The Bureau of Cannabis Control (BCC) is the lead agency in developing regulations for medical and adult-use cannabis in California. BCC is responsible for licensing retailers, distributors, testing labs and microbusinesses.

The Manufactured Cannabis Safety Branch, a division of the California Department of Public Health (CDPH)is responsible for regulating the manufacturers of cannabis-infused edibles for both medical and nonmedical use.

CalCannabis Cultivation Licensing, a divison of the California Department of Food and Agriculture (CDFA), is developing regulations to license cultivators of medicinal and adult-use (recreational) cannabis and implementing a track-and-trace system to record the movement of cannabis through the distribution chain.

None of the three licensing agencies are issuing licenses at this time.

It is expected that the Bureau will begin issuing temporary licenses on January 1, 2018. The Bureau will likely start accepting temporary license applications sometime prior to this date. The best way to prepare for the application process would be to read each licensing authority’s proposed emergency regulations, including the documents listed below on licensing information:

Anticipated License Application Requirements

Licensing Information – What You Need To Know

Preparing for State Cultivation Licensing 


Temporary License Application Information

Business and Professions Code section 26050.1 allows the Bureau of Cannabis Control to issue temporary licenses. A temporary license is a conditional license that allows a business to engage in commercial cannabis activity for a period of 120 days. The Bureau can only issue a temporary license if the applicant has a valid license, permit, or other authorization issued by the local jurisdiction.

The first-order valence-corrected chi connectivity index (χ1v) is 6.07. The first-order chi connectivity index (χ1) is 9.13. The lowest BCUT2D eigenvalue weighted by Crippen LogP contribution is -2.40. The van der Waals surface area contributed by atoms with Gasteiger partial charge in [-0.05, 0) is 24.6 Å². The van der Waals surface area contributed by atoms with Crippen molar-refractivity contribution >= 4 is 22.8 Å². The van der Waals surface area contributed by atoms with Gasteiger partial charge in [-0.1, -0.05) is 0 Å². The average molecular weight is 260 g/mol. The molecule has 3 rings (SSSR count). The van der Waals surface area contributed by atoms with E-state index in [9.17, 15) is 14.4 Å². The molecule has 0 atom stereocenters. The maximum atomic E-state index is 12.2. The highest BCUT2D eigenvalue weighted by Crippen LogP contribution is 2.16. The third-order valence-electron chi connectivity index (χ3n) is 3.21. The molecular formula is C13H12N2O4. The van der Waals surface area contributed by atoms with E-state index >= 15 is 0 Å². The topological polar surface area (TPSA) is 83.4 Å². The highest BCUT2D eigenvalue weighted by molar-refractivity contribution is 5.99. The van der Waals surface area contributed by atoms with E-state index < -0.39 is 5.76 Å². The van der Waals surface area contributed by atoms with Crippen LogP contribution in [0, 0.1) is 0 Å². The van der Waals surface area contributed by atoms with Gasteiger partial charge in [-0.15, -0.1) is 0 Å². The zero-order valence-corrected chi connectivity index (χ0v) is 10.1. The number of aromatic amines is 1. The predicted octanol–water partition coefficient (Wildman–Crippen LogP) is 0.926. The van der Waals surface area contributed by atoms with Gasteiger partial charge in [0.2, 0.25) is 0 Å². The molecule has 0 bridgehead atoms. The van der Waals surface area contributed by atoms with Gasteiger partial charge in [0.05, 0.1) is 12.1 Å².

The Bureau intends to start issuing temporary licenses January 1, 2018 and expects to begin accepting applications prior to that date.


Click here to access more information regarding temporary licensing.

Tax Guide for Cannabis Businesses

If you sell cannabis or cannabis products, you must register with the California Department of Tax and Fee Administration (CDTFA) for a seller’s permit. Cannabis cultivators, processors, manufacturers, retailers, microbusinesses, and distributors making sales are required to obtain and maintain a seller’s permit as a prerequisite for applying for a license with the California Department of Food and Agriculture, the California Department of Consumer Affairs, or the California Department of Public Health.

Distributors of cannabis and cannabis products must also register with the CDTFA for a cannabis tax permit to report and pay the two new cannabis taxes to the CDTFA. The cannabis tax permit is in addition to your seller’s permit.

Beginning January 1, 2018, two new cannabis taxes are in effect:

  • A 15 percent excise tax is imposed upon purchasers of cannabis and cannabis products. Retailers are required to collect the excise tax from the purchaser and pay it to the cannabis distributor.
  • A tax on the cultivation of cannabis that enters the commercial market is imposed upon cultivators. Cultivators are required to pay the cultivation tax to either a distributor or a manufacturer depending upon the nature of the transaction. The cultivation tax rates are:
  • $9.25 per dry-weight ounce of cannabis flowers, and
  • $2.75 per dry-weight ounce of cannabis leaves.
  • Additional categories and rates may be specified at a later date.

All cannabis businesses making sales are required to:

  • Register online with the CDTFA for a seller’s permit.
  • File sales and use tax returns electronically and pay any sales and use tax to the CDTFA. Even if none of your sales are subject to sales tax, you are still required to file a return and report your activities on your return to the CDTFA.

In addition, if you are a cannabis distributor, the following requirements apply to you:

  • Prior to January 1, 2018, register online with the CDTFA for a cannabis tax permit. (Registration will be available in November 2017.)
  • Beginning January 1, 2018, collect the excise tax from retailers you supply.
  • Beginning January 1, 2018, collect the cultivation tax from cultivators or manufacturers that send or transfer cannabis and cannabis products to you.
  • File both your cannabis tax and sales and use tax returns electronically and pay any tax amounts due to the CDTFA.

Click here for more information on the California Department of Tax and Fee Administration’s Tax Guide for Cannabis.